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D800+assorted lenses


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PostPosted: Fri Jan 19, 2007 11:59 pm 
Hi Tom, good question, Lowepro also seem to have covered that part. See the new shots, namely the 3rd, 4th, and 5th shots from the top. :)

Personally I would carry the bag on my front with the backpack on my back. If you can help it I would put the back pack down when shooting. Those things can get very heavy and I dread the thought of what would happen if someone crawled out from under a rock and made you lose your balance with both an enormous back pack and expensive gear in your hands. :?


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PostPosted: Sat Jan 20, 2007 2:47 am 
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Hi Greg, that's a fantastic review! Thanks for posting it! In fact we're looking at ways of featuring it on the main site and I'll be in touch soon.

Thomas, I feel your pain! Literally, in my shoulder when I'm lugging round heavy kit! If I'm hiking, I'll always use a rucksack even if it does slow down my photo-taking opportunities. Comfort and safety outweigh the inconvenience of taking it off to get at your kit.

But for shorter trips, or around town, I tend to use a smaller Crumpler bag - see: http://www.cameralabs.com/blog/may06/29/

Trouble is, there's no catch on it beyond velcro, so it's not that secure, and it's not that comfortable to wear on your front with a rucksack on your back - but that said, that's generally what I travel with, and I'll transfer the camera to my bigger rucksack for hikes.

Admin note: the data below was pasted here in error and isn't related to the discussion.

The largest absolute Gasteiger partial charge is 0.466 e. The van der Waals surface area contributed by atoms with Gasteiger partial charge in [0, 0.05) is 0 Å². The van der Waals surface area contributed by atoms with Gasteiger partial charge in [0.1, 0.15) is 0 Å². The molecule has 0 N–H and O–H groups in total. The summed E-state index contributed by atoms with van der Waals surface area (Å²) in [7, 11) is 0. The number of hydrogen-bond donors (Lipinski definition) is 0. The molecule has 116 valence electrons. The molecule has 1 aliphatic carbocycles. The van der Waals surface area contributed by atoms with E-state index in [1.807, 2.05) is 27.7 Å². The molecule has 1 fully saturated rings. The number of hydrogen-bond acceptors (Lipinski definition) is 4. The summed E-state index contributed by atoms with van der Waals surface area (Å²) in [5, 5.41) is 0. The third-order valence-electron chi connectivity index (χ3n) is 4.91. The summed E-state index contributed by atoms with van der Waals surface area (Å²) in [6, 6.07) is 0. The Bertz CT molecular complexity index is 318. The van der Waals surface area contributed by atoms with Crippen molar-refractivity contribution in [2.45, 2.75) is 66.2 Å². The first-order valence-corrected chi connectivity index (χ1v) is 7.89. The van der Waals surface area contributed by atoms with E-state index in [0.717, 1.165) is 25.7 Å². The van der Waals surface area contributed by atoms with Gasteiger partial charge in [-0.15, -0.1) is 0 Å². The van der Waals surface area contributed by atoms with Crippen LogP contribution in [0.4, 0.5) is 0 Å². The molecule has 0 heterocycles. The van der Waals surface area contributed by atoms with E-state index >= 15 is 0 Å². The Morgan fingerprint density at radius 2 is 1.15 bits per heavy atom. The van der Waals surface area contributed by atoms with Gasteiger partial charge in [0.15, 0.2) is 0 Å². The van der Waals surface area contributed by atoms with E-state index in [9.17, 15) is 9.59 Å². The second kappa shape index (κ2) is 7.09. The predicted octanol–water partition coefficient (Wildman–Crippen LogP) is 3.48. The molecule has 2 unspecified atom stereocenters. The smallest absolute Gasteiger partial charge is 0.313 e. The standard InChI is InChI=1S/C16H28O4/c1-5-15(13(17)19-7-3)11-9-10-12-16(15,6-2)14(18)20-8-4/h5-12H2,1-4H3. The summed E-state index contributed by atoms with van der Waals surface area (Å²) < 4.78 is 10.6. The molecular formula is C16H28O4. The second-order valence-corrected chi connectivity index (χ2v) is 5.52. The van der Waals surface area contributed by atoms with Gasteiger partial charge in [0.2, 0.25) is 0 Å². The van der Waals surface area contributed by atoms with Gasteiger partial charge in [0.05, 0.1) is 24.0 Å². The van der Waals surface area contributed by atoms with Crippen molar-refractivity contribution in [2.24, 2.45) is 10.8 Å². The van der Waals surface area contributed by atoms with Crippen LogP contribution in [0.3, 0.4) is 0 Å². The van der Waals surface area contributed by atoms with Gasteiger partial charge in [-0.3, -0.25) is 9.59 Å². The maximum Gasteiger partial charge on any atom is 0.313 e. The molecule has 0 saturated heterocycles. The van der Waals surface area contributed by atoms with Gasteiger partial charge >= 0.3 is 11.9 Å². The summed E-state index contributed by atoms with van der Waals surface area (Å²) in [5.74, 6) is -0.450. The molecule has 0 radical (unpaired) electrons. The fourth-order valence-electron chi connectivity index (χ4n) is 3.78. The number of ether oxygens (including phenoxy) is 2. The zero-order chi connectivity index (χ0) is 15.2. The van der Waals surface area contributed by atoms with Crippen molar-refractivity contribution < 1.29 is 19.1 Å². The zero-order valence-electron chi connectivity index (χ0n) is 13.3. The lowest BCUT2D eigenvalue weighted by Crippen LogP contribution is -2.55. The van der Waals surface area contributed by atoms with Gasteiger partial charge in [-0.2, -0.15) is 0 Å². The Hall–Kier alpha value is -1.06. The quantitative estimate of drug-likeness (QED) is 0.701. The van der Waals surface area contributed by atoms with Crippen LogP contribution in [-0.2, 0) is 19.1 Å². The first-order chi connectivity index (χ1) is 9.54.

Gordon


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PostPosted: Sat Jan 20, 2007 11:28 pm 
Cheers Gordon, I was a little concerned as to whether it was acceptable to post a review seeing as it is your website haha. :lol:


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PostPosted: Sun Jan 21, 2007 9:20 am 
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I currently have two bags. My main everyday bag is a Crumpler Ben's Pizza XXL. This holds my D80 and my 2 lenses plus other bits and bobs. It's a messenger style bag. I have also got a Crumpler The Formal Lounge. This is a half photo half normal rucksack. I got this to use as hand luggage on my trip to New Zealand. I can fit my camera and two lenses in (although there is less space than in the other bag). I also have proper padded section for a laptop and all space for all those other odds and ends you want for a long journey. It is a compromise but with the new hand luggage rules it is one I have to make. I think I'll put my normal bag in my check in luggage as well since this is easier to use for everyday shooting.

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Nikon D80, Nikkor lenses: 35mm f1.8 G AF-S DX, 50mm f/1.8 AF D, 18-70mm f/3.5-4.5G ED-IF AF-S DX, 70-300mm f/4.5-5.6G IF-ED AF-S VR, SB800 flash
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PostPosted: Sun Jan 21, 2007 10:23 am